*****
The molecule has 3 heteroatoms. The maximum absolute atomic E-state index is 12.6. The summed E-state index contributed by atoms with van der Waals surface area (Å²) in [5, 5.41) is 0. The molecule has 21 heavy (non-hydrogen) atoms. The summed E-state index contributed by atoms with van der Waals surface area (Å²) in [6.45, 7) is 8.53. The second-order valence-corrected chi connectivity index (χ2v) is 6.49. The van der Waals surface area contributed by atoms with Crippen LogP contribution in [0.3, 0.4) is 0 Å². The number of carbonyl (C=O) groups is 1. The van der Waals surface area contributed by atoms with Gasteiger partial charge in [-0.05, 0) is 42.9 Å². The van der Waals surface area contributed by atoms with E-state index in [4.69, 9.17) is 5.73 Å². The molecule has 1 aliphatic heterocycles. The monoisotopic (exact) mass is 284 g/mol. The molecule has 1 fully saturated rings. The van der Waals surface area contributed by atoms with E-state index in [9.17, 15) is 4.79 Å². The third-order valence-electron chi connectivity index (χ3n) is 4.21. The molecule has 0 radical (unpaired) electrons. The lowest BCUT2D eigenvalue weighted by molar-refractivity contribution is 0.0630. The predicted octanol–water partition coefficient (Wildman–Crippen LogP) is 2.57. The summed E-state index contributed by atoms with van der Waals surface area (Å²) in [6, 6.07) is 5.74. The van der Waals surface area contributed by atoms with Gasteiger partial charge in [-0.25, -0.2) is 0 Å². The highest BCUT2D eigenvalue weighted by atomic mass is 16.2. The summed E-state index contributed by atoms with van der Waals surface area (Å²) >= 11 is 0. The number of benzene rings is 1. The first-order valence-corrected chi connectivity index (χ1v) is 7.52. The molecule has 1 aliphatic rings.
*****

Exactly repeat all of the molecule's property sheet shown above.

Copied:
The molecule has 3 heteroatoms. The maximum absolute atomic E-state index is 12.6. The summed E-state index contributed by atoms with van der Waals surface area (Å²) in [5, 5.41) is 0. The molecule has 21 heavy (non-hydrogen) atoms. The summed E-state index contributed by atoms with van der Waals surface area (Å²) in [6.45, 7) is 8.53. The second-order valence-corrected chi connectivity index (χ2v) is 6.49. The van der Waals surface area contributed by atoms with Crippen LogP contribution in [0.3, 0.4) is 0 Å². The number of carbonyl (C=O) groups is 1. The van der Waals surface area contributed by atoms with Gasteiger partial charge in [-0.05, 0) is 42.9 Å². The van der Waals surface area contributed by atoms with E-state index in [4.69, 9.17) is 5.73 Å². The molecule has 1 aliphatic heterocycles. The monoisotopic (exact) mass is 284 g/mol. The molecule has 1 fully saturated rings. The van der Waals surface area contributed by atoms with E-state index in [9.17, 15) is 4.79 Å². The third-order valence-electron chi connectivity index (χ3n) is 4.21. The molecule has 0 radical (unpaired) electrons. The lowest BCUT2D eigenvalue weighted by molar-refractivity contribution is 0.0630. The predicted octanol–water partition coefficient (Wildman–Crippen LogP) is 2.57. The summed E-state index contributed by atoms with van der Waals surface area (Å²) in [6, 6.07) is 5.74. The van der Waals surface area contributed by atoms with Gasteiger partial charge in [-0.25, -0.2) is 0 Å². The highest BCUT2D eigenvalue weighted by atomic mass is 16.2. The summed E-state index contributed by atoms with van der Waals surface area (Å²) >= 11 is 0. The number of benzene rings is 1. The first-order valence-corrected chi connectivity index (χ1v) is 7.52. The molecule has 1 aliphatic rings.